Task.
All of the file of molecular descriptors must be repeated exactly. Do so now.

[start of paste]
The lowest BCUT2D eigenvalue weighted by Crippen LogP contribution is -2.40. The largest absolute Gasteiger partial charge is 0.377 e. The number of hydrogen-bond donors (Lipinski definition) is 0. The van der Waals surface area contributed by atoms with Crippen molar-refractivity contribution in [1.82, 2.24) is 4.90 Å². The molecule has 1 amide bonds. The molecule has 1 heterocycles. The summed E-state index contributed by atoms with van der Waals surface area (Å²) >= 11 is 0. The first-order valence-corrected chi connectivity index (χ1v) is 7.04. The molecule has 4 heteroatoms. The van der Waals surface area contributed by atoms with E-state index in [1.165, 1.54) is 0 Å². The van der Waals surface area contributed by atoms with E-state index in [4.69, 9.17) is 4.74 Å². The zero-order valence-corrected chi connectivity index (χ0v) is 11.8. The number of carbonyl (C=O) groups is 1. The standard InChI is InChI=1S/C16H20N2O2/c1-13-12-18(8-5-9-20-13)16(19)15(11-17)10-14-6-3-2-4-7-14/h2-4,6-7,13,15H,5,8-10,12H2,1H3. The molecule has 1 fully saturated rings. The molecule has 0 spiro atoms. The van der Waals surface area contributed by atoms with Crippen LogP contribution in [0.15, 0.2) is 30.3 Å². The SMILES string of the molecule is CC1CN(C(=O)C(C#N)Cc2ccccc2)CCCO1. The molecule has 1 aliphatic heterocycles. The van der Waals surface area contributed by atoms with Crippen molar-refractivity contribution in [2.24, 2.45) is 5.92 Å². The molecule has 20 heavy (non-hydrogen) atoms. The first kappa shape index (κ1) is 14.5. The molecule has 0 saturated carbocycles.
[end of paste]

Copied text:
The lowest BCUT2D eigenvalue weighted by Crippen LogP contribution is -2.40. The largest absolute Gasteiger partial charge is 0.377 e. The number of hydrogen-bond donors (Lipinski definition) is 0. The van der Waals surface area contributed by atoms with Crippen molar-refractivity contribution in [1.82, 2.24) is 4.90 Å². The molecule has 1 amide bonds. The molecule has 1 heterocycles. The summed E-state index contributed by atoms with van der Waals surface area (Å²) >= 11 is 0. The first-order valence-corrected chi connectivity index (χ1v) is 7.04. The molecule has 4 heteroatoms. The van der Waals surface area contributed by atoms with E-state index in [1.165, 1.54) is 0 Å². The van der Waals surface area contributed by atoms with E-state index in [4.69, 9.17) is 4.74 Å². The zero-order valence-corrected chi connectivity index (χ0v) is 11.8. The number of carbonyl (C=O) groups is 1. The standard InChI is InChI=1S/C16H20N2O2/c1-13-12-18(8-5-9-20-13)16(19)15(11-17)10-14-6-3-2-4-7-14/h2-4,6-7,13,15H,5,8-10,12H2,1H3. The molecule has 1 fully saturated rings. The molecule has 0 spiro atoms. The van der Waals surface area contributed by atoms with Crippen LogP contribution in [0.15, 0.2) is 30.3 Å². The SMILES string of the molecule is CC1CN(C(=O)C(C#N)Cc2ccccc2)CCCO1. The molecule has 1 aliphatic heterocycles. The van der Waals surface area contributed by atoms with Crippen molar-refractivity contribution in [2.24, 2.45) is 5.92 Å². The molecule has 20 heavy (non-hydrogen) atoms. The first kappa shape index (κ1) is 14.5. The molecule has 0 saturated carbocycles.